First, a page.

Here are the facts about working at Walmart. The average hourly associate has a total compensation package of $14.50 per hour. Full-time hourly associates make an average of $12.94 per hour in wages. On top of the pay, hourly associates receive quarterly bonuses based on store performance that average $580 per year. Employees are eligible for health insurance and, if they choose to sign up for it, Walmart pays 75 percent of the premium cost.
Hourly associates all can contribute to a 401(k) retirement plan and Walmart matches employee contributions for the first 6 percent of each employee’s pay. Employees can also buy company stock and Walmart will match those purchases with shares equal to 15 percent of those purchased by the employees. Finally, employees all receive an employee discount of 10 percent off on purchases at Walmart.
All of these benefits together can add up to the equivalent of $4.50 per hour, meaning that an average full-time hourly associate could have total compensation of about $17.40 per hour or about $35,000 per year.
In addition to these figures, it is worth noting that annual raises for hourly associates have averaged more than 3 percent per year over the past eight years which includes the recent recession when raises for most workers have been few and far between. About 160,000 associates get promoted each year with 7,000 hourly associates entering management ranks annually. More than three-quarters of all Walmart store managers started as hourly associates.
Does all this make Walmart a worker’s paradise? That depends on how much you are making in your current job (if you have one) and what benefits come with that current job position. A significant number of workers make less than $15 per hour in total compensation, so there are lots of people who would see Walmart’s pay package as a step up. The enormous number of applications Walmart receives for each new store opening seems to indicate that is true: lots of people want to work at Walmart.
Given all this, why are so many people so deeply invested in fighting Walmart store openings and complaining about their pay policies? Several reasons seem to be in play. First, much of the protesting is organized by unions who are actually much more interested in gaining the opportunity to collect union dues from Walmart’s workers than they are in raising the wages of the people working at Walmart. Second, many people honestly complain about pay at Walmart because they have been misled about what Walmart really pays. They assume almost all the associates are making minimum wage or slightly above it. Hopefully, these people will read this column and adjust their behavior to reflect the truth about what Walmart pays.
In an economy where millions of people are still unemployed or underemployed, demonizing any employer is probably a bad idea. It gets much worse when the demonizing is based on lies and distortions. The data show that Walmart offers attractive pay and benefits to its employees. People who find those offers unsatisfactory should find another place to work rather than spending their energy complaining about jobs that hundreds of thousands of people find rewarding.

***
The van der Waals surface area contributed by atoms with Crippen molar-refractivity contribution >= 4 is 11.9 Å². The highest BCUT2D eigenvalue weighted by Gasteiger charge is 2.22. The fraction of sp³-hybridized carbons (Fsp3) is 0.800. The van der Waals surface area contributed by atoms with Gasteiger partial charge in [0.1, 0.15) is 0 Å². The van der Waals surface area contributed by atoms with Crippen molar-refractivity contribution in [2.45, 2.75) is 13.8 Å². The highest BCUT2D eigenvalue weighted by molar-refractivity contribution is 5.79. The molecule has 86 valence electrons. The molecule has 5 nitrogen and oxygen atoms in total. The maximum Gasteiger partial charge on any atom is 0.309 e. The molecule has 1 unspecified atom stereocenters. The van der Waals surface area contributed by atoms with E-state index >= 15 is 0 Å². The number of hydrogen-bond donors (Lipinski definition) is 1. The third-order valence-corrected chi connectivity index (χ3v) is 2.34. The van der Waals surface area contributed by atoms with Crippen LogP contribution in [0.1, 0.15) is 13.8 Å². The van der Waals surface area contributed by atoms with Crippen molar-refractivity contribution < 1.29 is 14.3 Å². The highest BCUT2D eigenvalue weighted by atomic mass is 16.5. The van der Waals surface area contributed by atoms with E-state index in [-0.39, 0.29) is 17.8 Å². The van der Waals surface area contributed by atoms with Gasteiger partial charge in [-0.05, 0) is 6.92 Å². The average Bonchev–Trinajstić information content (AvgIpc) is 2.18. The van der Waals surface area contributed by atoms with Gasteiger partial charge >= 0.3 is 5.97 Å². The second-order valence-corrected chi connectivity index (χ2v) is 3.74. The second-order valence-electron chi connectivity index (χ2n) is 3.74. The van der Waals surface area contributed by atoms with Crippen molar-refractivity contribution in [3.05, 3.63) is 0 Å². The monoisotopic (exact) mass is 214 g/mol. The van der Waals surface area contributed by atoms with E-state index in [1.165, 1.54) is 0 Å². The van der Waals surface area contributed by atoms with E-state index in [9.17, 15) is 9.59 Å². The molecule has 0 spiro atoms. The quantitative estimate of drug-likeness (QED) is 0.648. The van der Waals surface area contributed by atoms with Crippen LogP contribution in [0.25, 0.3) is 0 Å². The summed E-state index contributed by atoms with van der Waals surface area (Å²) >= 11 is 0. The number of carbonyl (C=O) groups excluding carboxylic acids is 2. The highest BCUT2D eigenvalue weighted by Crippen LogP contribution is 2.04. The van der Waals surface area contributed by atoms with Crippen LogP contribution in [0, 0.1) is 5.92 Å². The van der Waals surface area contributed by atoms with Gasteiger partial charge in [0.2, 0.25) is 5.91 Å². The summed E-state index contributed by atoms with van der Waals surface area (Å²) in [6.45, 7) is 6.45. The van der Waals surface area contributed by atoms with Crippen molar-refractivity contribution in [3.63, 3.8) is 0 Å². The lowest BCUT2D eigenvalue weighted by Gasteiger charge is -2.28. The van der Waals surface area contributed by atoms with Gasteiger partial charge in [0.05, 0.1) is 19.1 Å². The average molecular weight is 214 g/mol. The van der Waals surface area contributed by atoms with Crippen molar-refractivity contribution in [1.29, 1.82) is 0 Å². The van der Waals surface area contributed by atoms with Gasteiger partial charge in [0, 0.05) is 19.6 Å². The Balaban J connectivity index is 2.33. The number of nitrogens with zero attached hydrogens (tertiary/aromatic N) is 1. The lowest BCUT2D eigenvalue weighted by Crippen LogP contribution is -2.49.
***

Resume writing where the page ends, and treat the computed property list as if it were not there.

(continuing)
On Thursday, December 11, 2014, Walmart partnered with the Metropolitan Police Department as they kicked off their annual Shop with a Cop event. That morning at the Walmart Georgia Avenue store, approximately 100 pre-selected unserved children (ages 5 to 17) partnered with a Metropolitan Police Department officer to shop for toys, clothes and gifts that will be sure to brighten the kid’s faces on Christmas morning. This event is made possible through a $10,000 grant from the Walmart Foundation to the Washington DC Police Foundation.
Walmart H Street Hosts Annual Shop with a Jock Event Featuring DeJuan Blair of the Washington Wizards
On Thursday, December 11, 2014, Walmart partnered the Washington Wizards and Capitals as they hosted their annual Shop with a Jock event at the Walmart H Street store. That afternoon, Washington Wizards Power Forward DeJuan Blair shopped around the store for holiday gifts for needy children throughout the DMV, gearing up for the Washington Wizards annual Toyland Toy Drive.
This year, the Washington Wizards and Capitals teamed up with The Salvation Army for their annual Toyland Toy Drive. DeJuan Blair and the Wizards hosted their Toyland Drive on Friday, December 12th during the Wizards vs. Clippers game; and Tom Wilson and the Capitals hosted their Toyland Drive on Saturday, December 13th during the Capitals vs. Lightening game.
On Sunday, December 7, 2014, Girls on the Run DC – is a non-profit organization dedicated to creating a world where every girl knows and activates her limitless potential and is free to boldly pursue her dreams – hosted its annual DC 5K at Anacostia Park, where more than 1,700 girls, their families, community participants and supporters attended the event. Mayor-elect Muriel Bowser also made an appearance at the event and gave an inspirational speech in order to pump up all the participants before the start of the 5K.
Through its $25,000 grant to Girls on the Run – DC, Walmart will continue its commitment to empower women, starting at a young age. The contribution will provide scholarships for 135 at-risk girls in DC to participate in the program, which teaches young girls critical life skills through dynamic, interactive lessons and running.